There are several trails for hiking in Denali NP, but like the Wrangell-St Elias, this is wilderness, and most hiking is off trail and across country. River crossings are common, and seeing wildlife is (practically) guaranteed. I have one friend who is so wildlife viewing challenged, that other than rabbits and ravens, nothing will show for him. I add the “practically” for those in that exclusive club with my friend in NY.
For the rest of us, wildlife viewing in Denali NP&P is a smorgasbord. I have never been in the Park without seeing caribou and moose, and always grizzly in the summer months. I once took my Dad to Denali and we rode the school bus to the end of the Park Road. While stretching our legs at a rest area, I spotted a wolf sauntering along a river bed, and pointed it out to my Dad and another gentleman who was on the bus with us, and they watched it through my binoculars until we had to board again. I ended up getting scolded by everyone else who was on the bus, because I didn’t hunt them all down and show them the wolf too. Beware of the bus etiquette.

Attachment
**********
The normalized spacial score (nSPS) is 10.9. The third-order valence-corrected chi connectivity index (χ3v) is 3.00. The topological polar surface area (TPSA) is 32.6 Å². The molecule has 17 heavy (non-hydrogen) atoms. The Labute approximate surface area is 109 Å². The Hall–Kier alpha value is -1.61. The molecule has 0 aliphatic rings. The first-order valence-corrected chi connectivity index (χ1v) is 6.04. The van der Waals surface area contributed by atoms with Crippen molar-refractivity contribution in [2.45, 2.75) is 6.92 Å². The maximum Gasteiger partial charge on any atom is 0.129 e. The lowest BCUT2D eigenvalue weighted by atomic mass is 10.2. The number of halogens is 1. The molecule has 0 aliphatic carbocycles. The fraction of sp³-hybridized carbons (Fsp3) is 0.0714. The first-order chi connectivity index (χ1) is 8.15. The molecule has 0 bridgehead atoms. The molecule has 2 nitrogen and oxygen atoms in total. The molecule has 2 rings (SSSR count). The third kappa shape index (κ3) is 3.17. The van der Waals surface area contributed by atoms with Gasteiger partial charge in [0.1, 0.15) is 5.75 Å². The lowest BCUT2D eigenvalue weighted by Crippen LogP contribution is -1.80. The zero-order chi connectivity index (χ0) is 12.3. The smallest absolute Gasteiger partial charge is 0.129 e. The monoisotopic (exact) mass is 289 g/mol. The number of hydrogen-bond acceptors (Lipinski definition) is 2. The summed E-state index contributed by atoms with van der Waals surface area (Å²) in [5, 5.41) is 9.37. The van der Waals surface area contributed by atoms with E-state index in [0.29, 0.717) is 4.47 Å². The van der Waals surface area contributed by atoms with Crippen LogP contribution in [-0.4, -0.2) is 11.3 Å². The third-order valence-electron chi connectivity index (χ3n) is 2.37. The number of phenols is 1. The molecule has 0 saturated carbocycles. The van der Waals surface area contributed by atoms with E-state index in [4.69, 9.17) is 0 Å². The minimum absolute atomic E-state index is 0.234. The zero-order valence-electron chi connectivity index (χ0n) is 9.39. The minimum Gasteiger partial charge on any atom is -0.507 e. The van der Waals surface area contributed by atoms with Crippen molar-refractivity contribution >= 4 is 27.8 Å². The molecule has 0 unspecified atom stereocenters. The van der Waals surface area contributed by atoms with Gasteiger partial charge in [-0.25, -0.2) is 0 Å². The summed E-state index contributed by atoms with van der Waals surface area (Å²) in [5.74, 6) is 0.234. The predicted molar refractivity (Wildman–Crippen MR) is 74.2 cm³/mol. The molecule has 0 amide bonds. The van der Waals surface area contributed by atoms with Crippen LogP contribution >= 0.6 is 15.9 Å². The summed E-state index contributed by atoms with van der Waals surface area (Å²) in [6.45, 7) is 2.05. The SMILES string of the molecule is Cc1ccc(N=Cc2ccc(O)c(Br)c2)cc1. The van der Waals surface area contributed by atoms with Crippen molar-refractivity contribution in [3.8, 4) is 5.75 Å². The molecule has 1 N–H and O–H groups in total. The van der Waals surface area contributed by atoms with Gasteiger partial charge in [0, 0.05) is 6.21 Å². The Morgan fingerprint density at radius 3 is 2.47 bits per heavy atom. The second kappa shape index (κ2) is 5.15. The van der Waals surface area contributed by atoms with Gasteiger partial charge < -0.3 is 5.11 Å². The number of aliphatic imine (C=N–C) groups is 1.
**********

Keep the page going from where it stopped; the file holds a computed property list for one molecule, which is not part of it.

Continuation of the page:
Denali is a special place in the winter, and I’ve enjoyed snowshoeing the trails and even the roads with the crowds of summer a very distant memory. Dog mushing is a very common activity in the winter, either with your own team, or riding along with a guide. Cross country skiing, snowshoeing and winter camping are the most common wintertime activities. It is a very beautiful, and quiet, winter wonderland. I searched and searched for winter pictures, and I could not find where I stashed them so that I could easily find them again. I will have to go back to create some more.